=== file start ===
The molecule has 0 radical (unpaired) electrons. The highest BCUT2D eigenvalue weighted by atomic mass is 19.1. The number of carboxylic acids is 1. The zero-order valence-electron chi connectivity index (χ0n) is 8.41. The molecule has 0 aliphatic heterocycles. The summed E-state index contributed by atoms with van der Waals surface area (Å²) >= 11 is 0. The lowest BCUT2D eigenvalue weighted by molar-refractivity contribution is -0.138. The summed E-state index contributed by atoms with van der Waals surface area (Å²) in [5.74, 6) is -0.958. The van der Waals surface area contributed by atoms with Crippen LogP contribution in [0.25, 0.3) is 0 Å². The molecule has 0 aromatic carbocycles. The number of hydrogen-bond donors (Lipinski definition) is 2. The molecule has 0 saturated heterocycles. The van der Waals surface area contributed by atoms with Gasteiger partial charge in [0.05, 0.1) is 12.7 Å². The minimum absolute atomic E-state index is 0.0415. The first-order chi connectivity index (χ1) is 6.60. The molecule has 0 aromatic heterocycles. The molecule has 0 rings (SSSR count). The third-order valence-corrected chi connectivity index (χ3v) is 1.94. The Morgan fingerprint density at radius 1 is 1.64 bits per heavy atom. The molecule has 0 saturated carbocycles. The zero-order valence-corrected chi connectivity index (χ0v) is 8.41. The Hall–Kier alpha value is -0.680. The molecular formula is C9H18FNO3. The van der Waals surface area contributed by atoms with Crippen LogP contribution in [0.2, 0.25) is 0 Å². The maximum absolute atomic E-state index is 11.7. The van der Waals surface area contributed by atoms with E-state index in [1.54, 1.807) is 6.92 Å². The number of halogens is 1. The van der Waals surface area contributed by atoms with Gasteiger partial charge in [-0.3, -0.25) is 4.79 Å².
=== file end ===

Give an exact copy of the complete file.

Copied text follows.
The molecule has 0 radical (unpaired) electrons. The highest BCUT2D eigenvalue weighted by atomic mass is 19.1. The number of carboxylic acids is 1. The zero-order valence-electron chi connectivity index (χ0n) is 8.41. The molecule has 0 aliphatic heterocycles. The summed E-state index contributed by atoms with van der Waals surface area (Å²) >= 11 is 0. The lowest BCUT2D eigenvalue weighted by molar-refractivity contribution is -0.138. The summed E-state index contributed by atoms with van der Waals surface area (Å²) in [5.74, 6) is -0.958. The van der Waals surface area contributed by atoms with Crippen LogP contribution in [0.25, 0.3) is 0 Å². The molecule has 0 aromatic carbocycles. The number of hydrogen-bond donors (Lipinski definition) is 2. The molecule has 0 saturated heterocycles. The van der Waals surface area contributed by atoms with Gasteiger partial charge in [0.05, 0.1) is 12.7 Å². The minimum absolute atomic E-state index is 0.0415. The first-order chi connectivity index (χ1) is 6.60. The molecule has 0 aromatic heterocycles. The molecule has 0 rings (SSSR count). The third-order valence-corrected chi connectivity index (χ3v) is 1.94. The Morgan fingerprint density at radius 1 is 1.64 bits per heavy atom. The molecule has 0 saturated carbocycles. The zero-order valence-corrected chi connectivity index (χ0v) is 8.41. The Hall–Kier alpha value is -0.680. The molecular formula is C9H18FNO3. The van der Waals surface area contributed by atoms with Crippen LogP contribution in [0.2, 0.25) is 0 Å². The maximum absolute atomic E-state index is 11.7. The van der Waals surface area contributed by atoms with E-state index in [1.54, 1.807) is 6.92 Å². The number of halogens is 1. The van der Waals surface area contributed by atoms with Gasteiger partial charge in [-0.3, -0.25) is 4.79 Å².